8. A relatively new association of churches that you might not have heard about yet uses the acronym ACME for Association of Churches for Missions and Evangelism. And you can tell from that name that they exist as an association for this very specific purpose. 
    9. In addition to these, there are a ton of church planting networks too, that help churches: such as Acts 29, Pillar Network, Treasuring Christ Together, Harbor Network, Send, Redeemer City to City, Converge, and probably a dozen more on top of this. And, I’m sorry if I didn’t list your favorite one.  There’s just so many.  How great it is to see so many networks with an explicit focus on planting churches. 
  6. Last but not least, we see evidence that there is a growing support of the local church in the work of missions simply from field statistics. The more we talk to missionaries, the more they are talking about the benefits that local church engagement has had for their ministry.

These are just a few of the encouraging trends.  Maybe you know of more that we haven’t listed here.  Would you please tell us about them?  We would love to hear from you.  We certainly are not aware of all that is going on in the world of missions, and here is an opportunity for you to help us become aware.  Please let us know if you are encouraged by anything you are seeing in missions mobilization and especially the partnering of multiple churches to work together to obey the Great Commission.  We hope you have been encouraged by this series on church partnerships.  And we hope you’ve grown in your conviction that the centrality of the local church does not mean the complete independence of local churches.  We partner together for God’s glory to the ends of the earth.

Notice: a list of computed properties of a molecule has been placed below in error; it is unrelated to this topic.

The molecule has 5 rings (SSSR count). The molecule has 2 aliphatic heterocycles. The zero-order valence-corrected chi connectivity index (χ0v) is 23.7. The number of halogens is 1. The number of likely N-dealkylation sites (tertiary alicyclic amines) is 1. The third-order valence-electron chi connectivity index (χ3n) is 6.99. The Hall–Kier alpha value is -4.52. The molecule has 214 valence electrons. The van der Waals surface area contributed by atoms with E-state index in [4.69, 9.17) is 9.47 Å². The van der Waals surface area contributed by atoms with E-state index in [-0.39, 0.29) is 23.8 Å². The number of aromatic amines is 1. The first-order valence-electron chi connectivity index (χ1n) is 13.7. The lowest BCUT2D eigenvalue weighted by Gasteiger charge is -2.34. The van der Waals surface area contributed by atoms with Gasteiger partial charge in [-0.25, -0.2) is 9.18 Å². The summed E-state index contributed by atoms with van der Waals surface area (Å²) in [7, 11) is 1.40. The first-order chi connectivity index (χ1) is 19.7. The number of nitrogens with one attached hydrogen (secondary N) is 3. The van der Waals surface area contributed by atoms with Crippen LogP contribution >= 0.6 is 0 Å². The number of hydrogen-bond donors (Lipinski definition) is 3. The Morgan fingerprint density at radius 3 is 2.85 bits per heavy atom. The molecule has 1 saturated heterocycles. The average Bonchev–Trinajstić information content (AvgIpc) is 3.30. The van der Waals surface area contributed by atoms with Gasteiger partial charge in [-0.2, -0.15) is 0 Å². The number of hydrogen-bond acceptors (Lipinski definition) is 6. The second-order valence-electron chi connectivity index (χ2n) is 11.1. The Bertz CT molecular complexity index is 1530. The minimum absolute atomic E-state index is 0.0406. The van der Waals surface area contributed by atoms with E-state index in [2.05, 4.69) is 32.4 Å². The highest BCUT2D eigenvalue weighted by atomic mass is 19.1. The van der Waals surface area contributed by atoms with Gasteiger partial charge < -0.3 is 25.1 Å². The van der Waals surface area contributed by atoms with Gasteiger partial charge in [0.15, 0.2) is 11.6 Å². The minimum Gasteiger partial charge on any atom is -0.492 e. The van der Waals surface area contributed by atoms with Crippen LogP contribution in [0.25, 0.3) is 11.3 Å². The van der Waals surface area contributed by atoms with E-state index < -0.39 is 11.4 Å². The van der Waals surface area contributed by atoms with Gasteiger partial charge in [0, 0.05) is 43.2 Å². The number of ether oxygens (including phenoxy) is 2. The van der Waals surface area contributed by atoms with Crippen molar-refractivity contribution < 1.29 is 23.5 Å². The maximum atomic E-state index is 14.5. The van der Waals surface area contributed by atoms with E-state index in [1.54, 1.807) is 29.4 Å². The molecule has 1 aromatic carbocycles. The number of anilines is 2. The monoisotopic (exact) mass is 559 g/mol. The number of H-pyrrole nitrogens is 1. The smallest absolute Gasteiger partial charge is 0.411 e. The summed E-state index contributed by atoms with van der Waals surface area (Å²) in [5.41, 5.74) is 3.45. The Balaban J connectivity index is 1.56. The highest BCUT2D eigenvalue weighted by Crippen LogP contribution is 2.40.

Thanks for joining us today on Missions on Point. We trust that you'll find more help and resources on our websites at and We are so thankful for those who support us, enabling us to produce this podcast. Now to God be glory in the church and in Christ Jesus forever and ever. Amen.